Rob Gordon is a seasoned Java developer and a big fan of open source. Oddjob is his own open source project to make job scheduling and task automation in Java much much easier. Rob is based in London. Rob is a DZone MVB and is not an employee of DZone and has posted 17 posts at DZone. You can read more from them at their website. View Full User Profile

Oddjob 1.2 New Features – Part 2

07.28.2012
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One new feature in Oddjob 1.2, took me ages – and it’s just two little buttons!

Here they are:

Properties DesignerAll they do is move a row up or down. Here we need to move our row up, so that favourite.fruit is defined before it is needed to define favourite.snack.

Why did I do all this work for two little buttons? Because before these two buttons the only way to change the configuration order was to toggle into XML mode for the design of the enclosing job and edit the text – and this is not the slick user interaction experience that Oddjobbers have come to expect!

Why did it take ages? Because the widget has three different incarnations, and following that developer best practice of removing duplication I resisted the temptation to develop a square peg and a round peg but instead developed a multi-hole-type peg with a square hole and round hole adapters.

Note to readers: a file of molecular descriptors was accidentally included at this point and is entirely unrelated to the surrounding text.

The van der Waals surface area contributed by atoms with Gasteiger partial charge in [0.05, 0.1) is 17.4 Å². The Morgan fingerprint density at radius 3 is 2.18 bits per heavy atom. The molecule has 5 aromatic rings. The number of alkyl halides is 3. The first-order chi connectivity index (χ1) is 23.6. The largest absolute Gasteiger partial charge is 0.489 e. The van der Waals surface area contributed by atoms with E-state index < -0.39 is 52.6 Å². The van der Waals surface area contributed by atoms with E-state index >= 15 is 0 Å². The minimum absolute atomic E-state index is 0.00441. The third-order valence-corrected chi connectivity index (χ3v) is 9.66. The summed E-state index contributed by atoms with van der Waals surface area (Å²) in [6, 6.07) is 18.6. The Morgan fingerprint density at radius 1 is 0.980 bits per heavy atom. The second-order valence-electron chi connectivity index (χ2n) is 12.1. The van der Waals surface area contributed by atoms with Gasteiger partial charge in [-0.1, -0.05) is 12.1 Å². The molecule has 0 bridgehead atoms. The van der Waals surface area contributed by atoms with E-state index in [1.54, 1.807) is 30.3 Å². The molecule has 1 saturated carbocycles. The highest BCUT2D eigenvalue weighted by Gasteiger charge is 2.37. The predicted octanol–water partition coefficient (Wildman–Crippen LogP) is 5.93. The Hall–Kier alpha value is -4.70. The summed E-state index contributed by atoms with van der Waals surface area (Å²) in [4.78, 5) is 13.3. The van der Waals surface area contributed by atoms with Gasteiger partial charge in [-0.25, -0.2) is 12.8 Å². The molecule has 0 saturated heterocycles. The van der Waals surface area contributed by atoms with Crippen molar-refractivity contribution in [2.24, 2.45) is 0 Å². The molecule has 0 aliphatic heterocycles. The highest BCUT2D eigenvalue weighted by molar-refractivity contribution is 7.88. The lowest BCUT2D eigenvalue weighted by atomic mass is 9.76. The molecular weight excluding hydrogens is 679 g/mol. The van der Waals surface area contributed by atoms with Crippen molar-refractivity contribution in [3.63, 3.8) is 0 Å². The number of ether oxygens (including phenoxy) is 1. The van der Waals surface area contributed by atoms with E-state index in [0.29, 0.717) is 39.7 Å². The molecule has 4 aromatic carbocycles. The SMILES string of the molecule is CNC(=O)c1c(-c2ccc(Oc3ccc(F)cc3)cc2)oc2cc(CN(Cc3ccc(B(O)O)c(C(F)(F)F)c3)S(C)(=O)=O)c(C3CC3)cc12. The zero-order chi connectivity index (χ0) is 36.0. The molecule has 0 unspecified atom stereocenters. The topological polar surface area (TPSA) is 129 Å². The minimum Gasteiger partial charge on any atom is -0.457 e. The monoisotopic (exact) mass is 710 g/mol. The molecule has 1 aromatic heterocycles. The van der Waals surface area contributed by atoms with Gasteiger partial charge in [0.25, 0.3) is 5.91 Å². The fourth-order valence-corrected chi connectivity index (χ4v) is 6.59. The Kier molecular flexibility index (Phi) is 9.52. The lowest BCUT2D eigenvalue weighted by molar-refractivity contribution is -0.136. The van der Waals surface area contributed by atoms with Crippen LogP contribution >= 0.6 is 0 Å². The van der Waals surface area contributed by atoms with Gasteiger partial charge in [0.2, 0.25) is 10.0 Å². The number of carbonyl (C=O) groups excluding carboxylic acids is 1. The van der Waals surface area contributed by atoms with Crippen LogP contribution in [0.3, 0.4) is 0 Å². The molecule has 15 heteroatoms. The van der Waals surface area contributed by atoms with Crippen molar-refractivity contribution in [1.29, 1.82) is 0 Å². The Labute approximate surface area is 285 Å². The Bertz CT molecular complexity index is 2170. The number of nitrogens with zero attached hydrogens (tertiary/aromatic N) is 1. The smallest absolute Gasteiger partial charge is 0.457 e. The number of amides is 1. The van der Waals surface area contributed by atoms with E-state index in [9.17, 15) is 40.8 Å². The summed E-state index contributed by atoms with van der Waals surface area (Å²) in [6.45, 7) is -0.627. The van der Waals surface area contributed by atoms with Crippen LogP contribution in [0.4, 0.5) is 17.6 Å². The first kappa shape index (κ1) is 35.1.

The three different incarnations for the widget are:

  • Indexed property ( public void setFoo(int index, Object thing) ) configuration.
  • Mapped property ( public void setFoo(String key, Object thing) ) configuration.
  • And configuration of variables job which is a BeanUtils DynaBean and so can have any properties.

Here’s variables job.

Variables DesignerThe user friendliness of navigation within the table has been improved a bit too. Here’s some helpful hints on how to find your way around.

New Rows
The last row in the table, or the first row in an otherwise empty table is to allow a new row to be entered. Once the value of the first column has been entered the row is created and is part of the configuration. Other value can then be entered for the row.
Focus
As with all swing tables, TAB, SHIFT-TAB and the LEFT, RIGHT, UP and DOWN keys move the focus between cells, and CTRL-TAB and SHIFT-CTRL-TAB move focus out of the Table
Editing
On the cell that has focus, any key will given the component in that cell focus to start editing. For text fields F2 will give focus without the keystroke going through to the field data. For other component types, such as the file field, the keystroke just provides focus but isn’t passed through to the component. I don’t know why, it’s slightly irritating but not enough to make me want to fix it.
Buttons and Drop Downs
For buttons that have focus, the SPACE-BAR will open the dialogue for the next level of configuration. For the type drop down, the DOWN key provides the list.
File Selection
The little widget with the text field and the file selection button deserves a special mention. Once the component has focus CTRL-TAB, SHIFT-CTRL-TAB and will tab between the text field and the button.

These two diminutive buttons turned out to be quite a satisfying and useful little feature – well worth the work.

Published at DZone with permission of Rob Gordon, author and DZone MVB. (source)

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